The space barely contained the Arkestra. Crammed behind Sun Ra’s piano, the band played intrepid sets that could last for hours, making the room reverberate with expansive, often experimental sounds. As patrons drank and hustled and talked, occasionally urging the music on, the Arkestra played with audacity and imagination, one of the best working bands in Chicago—or anywhere else. Its members took their music seriously but made it entertaining, too, eschewing the austerities of the beboppers, with their aloof virtuosity and windowpane shades. Their attire was sharp but relaxed, even playful; they sported bow ties and jackets with skinny lapels, their heads topped sometimes with a fez and sometimes with a space hat blinking red and green in the smoky light.

They followed Sun Ra’s music down pathways to unknown worlds. They were space explorers, six to ten players in close solar orbit. They pursued musical perihelion, aspiring beyond worldly music to skirt the sun—often as the tape rolled, as it did on that night in 1960 at the Wonder Inn. Released as Music from Tomorrow’s World in 2002, long after the passing of both club and composer, the recording provides a high-altitude transmission from the Arkestra in flight. Joy echoes in the air. The crowd comes alive with booze and chatter. The spacious set list includes standards, show tunes, originals, and a hip instance of exotica.

The Arkestra could play anything—and on this recording it does so with discipline, energy, and wit. By turns tender and raucous, the music soars and swings sideways. Something funny begins to happen. There is a joker in the pack of charts. Sun Ra calls “It Ain’t Necessarily So,” the old Gershwin number, and the Arkestra serves up a staid cover as straight as anything Fletch ever played, until it breaks into song with a wink and a nudge: “The stories you’re liable / To read in the Bible / They ain’t necessarily so!”2 Really? They ain’t? A soft voice follows whisper-lisping something barely audible over the Inn’s din, something a bit weird and a little lyrical. A poem maybe?

Imagination is a magic carpet

Upon which we may soar

To distant lands and climes

And even go beyond the moon to any planet in the sky.

It’s Sun Ra’s voice, in recitation mode. A wry preacher, he calls a question that ends in a shout: “If we are here / Why can’t we be there?” The Arkestra laughs, sputters, and launches full throttle into “How High the Moon,” the standard beloved of the bebop set now turned propulsion device for space travel to another world. And why not?

Why can’t we be there?


“Youngquist has published an excellent critical take on Sun Ra’s creation myth and its relation to broader currents of America’s postwar social imaginary. ”

“[Youngquist] writes with spirited engagement: like much of the best writing on Sun Ra, he is an unapologetic convert, and there is a winning evangelism to his analysis. . . . his writing is fired by the sense that Sun Ra's musical metaphysic truly matters in the here and now.”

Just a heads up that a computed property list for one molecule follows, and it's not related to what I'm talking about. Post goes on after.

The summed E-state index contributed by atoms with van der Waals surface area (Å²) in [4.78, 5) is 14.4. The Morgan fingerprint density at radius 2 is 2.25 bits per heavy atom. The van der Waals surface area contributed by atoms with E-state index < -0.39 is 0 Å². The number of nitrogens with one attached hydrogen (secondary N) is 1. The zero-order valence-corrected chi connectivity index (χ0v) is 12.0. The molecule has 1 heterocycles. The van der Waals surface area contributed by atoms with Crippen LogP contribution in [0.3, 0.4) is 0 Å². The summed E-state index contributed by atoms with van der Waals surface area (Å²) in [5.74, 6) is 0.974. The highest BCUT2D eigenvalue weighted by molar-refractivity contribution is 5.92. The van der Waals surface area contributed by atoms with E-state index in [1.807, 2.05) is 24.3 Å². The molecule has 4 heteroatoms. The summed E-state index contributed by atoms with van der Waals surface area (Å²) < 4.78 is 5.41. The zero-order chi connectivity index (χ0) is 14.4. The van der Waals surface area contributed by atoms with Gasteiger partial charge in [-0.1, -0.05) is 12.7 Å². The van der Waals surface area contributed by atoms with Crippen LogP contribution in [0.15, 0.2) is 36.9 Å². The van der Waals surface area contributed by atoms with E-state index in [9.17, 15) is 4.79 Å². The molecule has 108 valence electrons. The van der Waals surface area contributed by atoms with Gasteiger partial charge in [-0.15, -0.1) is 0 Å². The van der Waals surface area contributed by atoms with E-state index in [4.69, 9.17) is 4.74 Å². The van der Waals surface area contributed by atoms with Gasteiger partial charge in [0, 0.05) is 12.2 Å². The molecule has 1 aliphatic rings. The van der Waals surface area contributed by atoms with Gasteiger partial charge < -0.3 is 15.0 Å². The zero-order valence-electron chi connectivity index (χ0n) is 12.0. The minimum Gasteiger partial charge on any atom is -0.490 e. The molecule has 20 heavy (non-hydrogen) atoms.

The Wire

“The title is well chosen. Sun Ra’s legacy is as much the vision of another world, and another way of being, as it is a unique approach to music. . . . [His] relationship with pop culture is equally fascinating and the impact he made on a wide range of artists who achieved far greater mainstream commercial success . . . is significant to say the least. Youngquist’s prose is vivid and concise, making a subject some might still find forbidding anything but. A welcome invitation to the spaceways.”

“Sun Ra left Earth a better place than he found it. Youngquist’s deep dive into this art is creative, discursive, and probing. . . . A strictly formal critique of the musician would have generated its own insights, but by pulling the music of Sun Ra into its broader context, Youngquist engages readers in something grander. They—both Sun Ra and Youngquist—give the contentious politics of resistance, the starlit frontiers of imagination, and the contours of hope a fresh look. As Sun Ra would agree, it is only a fresh look at our world that will rocket people to a new and more splendid universe.”
Rain Taxi

“I am bowled over. Youngquist explains—better than anyone before and, in many particular regards, for the first time—how Sun Ra’s poetically logical illogic and musically purposeful nothingness offered, and offers, a pathway for escaping the often-degrading experience of being African American in America. Youngquist dances seamlessly between hip insider talk and scholarly observation, between fiction and history, between celebration and criticism. This book is terrific, sensational. What a delight.”
Barry Kernfeld, editor of The New Grove Dictionary of Jazz and author of What to Listen for in Jazz

“A Pure Solar World is a major accomplishment. Working through the tangle of incomplete and misleading information surrounding Sun Ra and Saturn Records, Paul Youngquist provides the most thoroughly researched work on Sun Ra to be published in recent years. To anyone with a serious interest in comprehending the Ra universe, this volume will be an invaluable guide.”
Aldon Lynn Nielsen, Pennsylvania State University, author of Integral Music: Languages of African-American Innovation